99% of Web Design Books are Not

Most books that claim to be about web design aren’t about web design at all. They’re about publishing in HTML and CSS, which by and large has little to do with the problems of the users we’re supposed to be designing for.

I was in a Barnes and Noble this weekend looking at web design books. There were lots of them! I saw old favorites like Eric Meyer’s O’Reilly books and new favorites like Dan Cederholm’s Bulletproof Web Design. I have a collection of these books, and my life has been made easier by them. I’m grateful for that.

But these aren’t really design books, per se. They’re more like books about web development, a similar and related field but not quite the same. They’re books about how to publish web sites in HTML and CSS. That’s publishing, not design…

Most books that claim to be about web design aren’t about web design at all. They’re about publishing in HTML and CSS, which by and large has little to do with the problems of the users we’re supposed to be designing for.

I was in a Barnes and Noble this weekend looking at web design books. There were lots of them! I saw old favorites like Eric Meyer’s CSS: The Definitive Guide and new favorites like Dan Cederholm’s Bulletproof Web Design. I have a collection of these books, and my life has been made easier by them. I’m grateful for that.

But these aren’t really design books, per se. They’re more like books about web development, a similar and related field but not quite the same. They’re books about how to publish web sites in HTML and CSS. That’s publishing, not design.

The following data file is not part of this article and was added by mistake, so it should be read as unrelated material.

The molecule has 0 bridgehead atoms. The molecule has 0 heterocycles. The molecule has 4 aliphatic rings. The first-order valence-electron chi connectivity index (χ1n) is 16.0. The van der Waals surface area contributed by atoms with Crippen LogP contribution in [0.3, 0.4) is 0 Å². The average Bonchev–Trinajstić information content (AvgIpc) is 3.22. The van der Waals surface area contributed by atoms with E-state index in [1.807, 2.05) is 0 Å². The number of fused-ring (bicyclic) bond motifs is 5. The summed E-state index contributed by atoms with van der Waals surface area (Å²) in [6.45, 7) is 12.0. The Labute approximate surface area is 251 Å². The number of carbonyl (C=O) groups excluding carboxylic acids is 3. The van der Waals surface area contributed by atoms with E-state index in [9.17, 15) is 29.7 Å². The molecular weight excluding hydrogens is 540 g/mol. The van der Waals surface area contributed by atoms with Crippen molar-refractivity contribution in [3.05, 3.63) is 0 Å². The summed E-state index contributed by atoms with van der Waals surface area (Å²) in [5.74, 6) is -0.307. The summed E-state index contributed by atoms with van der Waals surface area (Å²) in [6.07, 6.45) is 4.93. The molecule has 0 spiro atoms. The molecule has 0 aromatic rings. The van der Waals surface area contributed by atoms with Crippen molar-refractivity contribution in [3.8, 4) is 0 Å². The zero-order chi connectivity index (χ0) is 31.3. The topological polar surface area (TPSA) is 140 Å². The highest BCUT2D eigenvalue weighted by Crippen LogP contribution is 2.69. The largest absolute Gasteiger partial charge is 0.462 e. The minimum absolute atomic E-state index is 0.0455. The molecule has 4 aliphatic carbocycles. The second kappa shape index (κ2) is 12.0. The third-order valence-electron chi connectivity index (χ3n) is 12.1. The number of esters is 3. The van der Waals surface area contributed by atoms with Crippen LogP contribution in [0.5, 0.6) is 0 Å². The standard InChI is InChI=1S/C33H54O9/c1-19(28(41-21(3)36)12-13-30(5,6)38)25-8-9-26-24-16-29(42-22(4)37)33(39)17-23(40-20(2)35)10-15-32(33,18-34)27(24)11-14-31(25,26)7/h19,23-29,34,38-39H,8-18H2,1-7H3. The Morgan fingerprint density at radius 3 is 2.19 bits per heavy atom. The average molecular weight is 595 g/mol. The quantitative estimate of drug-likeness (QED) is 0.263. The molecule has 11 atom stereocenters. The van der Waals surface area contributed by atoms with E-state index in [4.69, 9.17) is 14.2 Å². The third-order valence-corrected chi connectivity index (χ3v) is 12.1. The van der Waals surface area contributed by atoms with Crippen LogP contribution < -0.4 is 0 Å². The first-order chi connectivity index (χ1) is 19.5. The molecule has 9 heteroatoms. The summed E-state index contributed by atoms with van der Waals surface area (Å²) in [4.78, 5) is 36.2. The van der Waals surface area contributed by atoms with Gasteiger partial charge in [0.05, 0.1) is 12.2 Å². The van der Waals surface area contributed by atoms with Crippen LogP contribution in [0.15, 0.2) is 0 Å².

And those are just the cream of the crop. There are countless others whose tables of contents look exactly alike. How many more books do we need showing us how to create table-less layouts in CSS? 10, 20…50? If you want that many books on the subject, you can get them! And every once in a while a new book will come along that adds to the discussion. But the number of books that simply echo each other is growing…fast. You can get multiple titles each from New Riders, O’Reilly, Sitepoint, and dozens of other publishers. Two Sitepoint titles that I looked at were both 500 pages each…all on HTML and CSS. They were brand new books on years old subjects for which dozens of titles have already been printed! How much more can be written on these subjects? Didn’t Eric Meyer lick this stuff years ago?

HTML and CSS ain’t easy

Part of the problem is that HTML and CSS ain’t easy. No matter what people tell you, the CSS layout scheme is not for the faint of heart. Figuring out absolute positioning and floating elements takes months and lots of trial and error. I’m still having to stop myself and say…OK…where was the last relative or absolutely positioned element in the tree above this one? Oh…that’s why this layout is broken! Doh! Perhaps this is partly why there are so many books on the subject.

For years now I’ve claimed that when IE comes out with display:table support that half of the developers out there will switch back to table-based layouts. This way, they can get the layouts they want easily and not have to answer to those folks who claim that it’s unprofessional to use tables for layout because it’s not semantically correct. What they don’t tell you is that no user agent in the world gives a damn what you use for layout…so you might as well use what you want. What they also don’t tell you is that there is absolutely no correlation between table-less layouts and creating a successful design that people are happy to use.